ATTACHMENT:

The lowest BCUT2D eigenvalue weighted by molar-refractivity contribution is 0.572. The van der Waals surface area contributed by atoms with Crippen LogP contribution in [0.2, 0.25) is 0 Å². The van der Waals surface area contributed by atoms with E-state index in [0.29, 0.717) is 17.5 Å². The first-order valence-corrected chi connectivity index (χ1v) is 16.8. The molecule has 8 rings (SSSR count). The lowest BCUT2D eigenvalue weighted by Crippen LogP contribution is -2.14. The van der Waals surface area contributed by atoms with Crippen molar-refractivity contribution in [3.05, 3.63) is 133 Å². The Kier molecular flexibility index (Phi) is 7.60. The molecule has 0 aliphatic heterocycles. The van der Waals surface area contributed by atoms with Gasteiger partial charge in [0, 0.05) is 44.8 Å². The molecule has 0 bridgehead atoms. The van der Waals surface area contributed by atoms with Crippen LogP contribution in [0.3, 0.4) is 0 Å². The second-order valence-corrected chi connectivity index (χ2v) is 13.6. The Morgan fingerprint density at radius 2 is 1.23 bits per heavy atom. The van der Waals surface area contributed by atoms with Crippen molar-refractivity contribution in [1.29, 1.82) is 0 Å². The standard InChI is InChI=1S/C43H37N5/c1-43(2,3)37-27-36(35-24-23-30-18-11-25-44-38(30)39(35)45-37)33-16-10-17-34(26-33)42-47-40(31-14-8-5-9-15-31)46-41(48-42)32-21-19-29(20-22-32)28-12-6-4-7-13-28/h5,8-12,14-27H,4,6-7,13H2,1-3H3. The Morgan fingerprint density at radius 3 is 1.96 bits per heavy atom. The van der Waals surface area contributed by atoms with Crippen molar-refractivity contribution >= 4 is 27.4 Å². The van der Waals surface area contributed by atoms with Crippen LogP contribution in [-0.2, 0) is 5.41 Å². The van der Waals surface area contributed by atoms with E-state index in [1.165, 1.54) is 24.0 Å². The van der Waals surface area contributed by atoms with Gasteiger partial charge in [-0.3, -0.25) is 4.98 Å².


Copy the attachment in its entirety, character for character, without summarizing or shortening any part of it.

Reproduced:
The lowest BCUT2D eigenvalue weighted by molar-refractivity contribution is 0.572. The van der Waals surface area contributed by atoms with Crippen LogP contribution in [0.2, 0.25) is 0 Å². The van der Waals surface area contributed by atoms with E-state index in [0.29, 0.717) is 17.5 Å². The first-order valence-corrected chi connectivity index (χ1v) is 16.8. The molecule has 8 rings (SSSR count). The lowest BCUT2D eigenvalue weighted by Crippen LogP contribution is -2.14. The van der Waals surface area contributed by atoms with Crippen molar-refractivity contribution in [3.05, 3.63) is 133 Å². The Kier molecular flexibility index (Phi) is 7.60. The molecule has 0 aliphatic heterocycles. The van der Waals surface area contributed by atoms with Gasteiger partial charge in [0, 0.05) is 44.8 Å². The molecule has 0 bridgehead atoms. The van der Waals surface area contributed by atoms with Crippen LogP contribution in [0.3, 0.4) is 0 Å². The second-order valence-corrected chi connectivity index (χ2v) is 13.6. The Morgan fingerprint density at radius 2 is 1.23 bits per heavy atom. The van der Waals surface area contributed by atoms with Crippen molar-refractivity contribution in [1.29, 1.82) is 0 Å². The standard InChI is InChI=1S/C43H37N5/c1-43(2,3)37-27-36(35-24-23-30-18-11-25-44-38(30)39(35)45-37)33-16-10-17-34(26-33)42-47-40(31-14-8-5-9-15-31)46-41(48-42)32-21-19-29(20-22-32)28-12-6-4-7-13-28/h5,8-12,14-27H,4,6-7,13H2,1-3H3. The Morgan fingerprint density at radius 3 is 1.96 bits per heavy atom. The van der Waals surface area contributed by atoms with Crippen molar-refractivity contribution >= 4 is 27.4 Å². The van der Waals surface area contributed by atoms with Crippen LogP contribution in [-0.2, 0) is 5.41 Å². The van der Waals surface area contributed by atoms with E-state index in [1.165, 1.54) is 24.0 Å². The van der Waals surface area contributed by atoms with Gasteiger partial charge in [-0.3, -0.25) is 4.98 Å².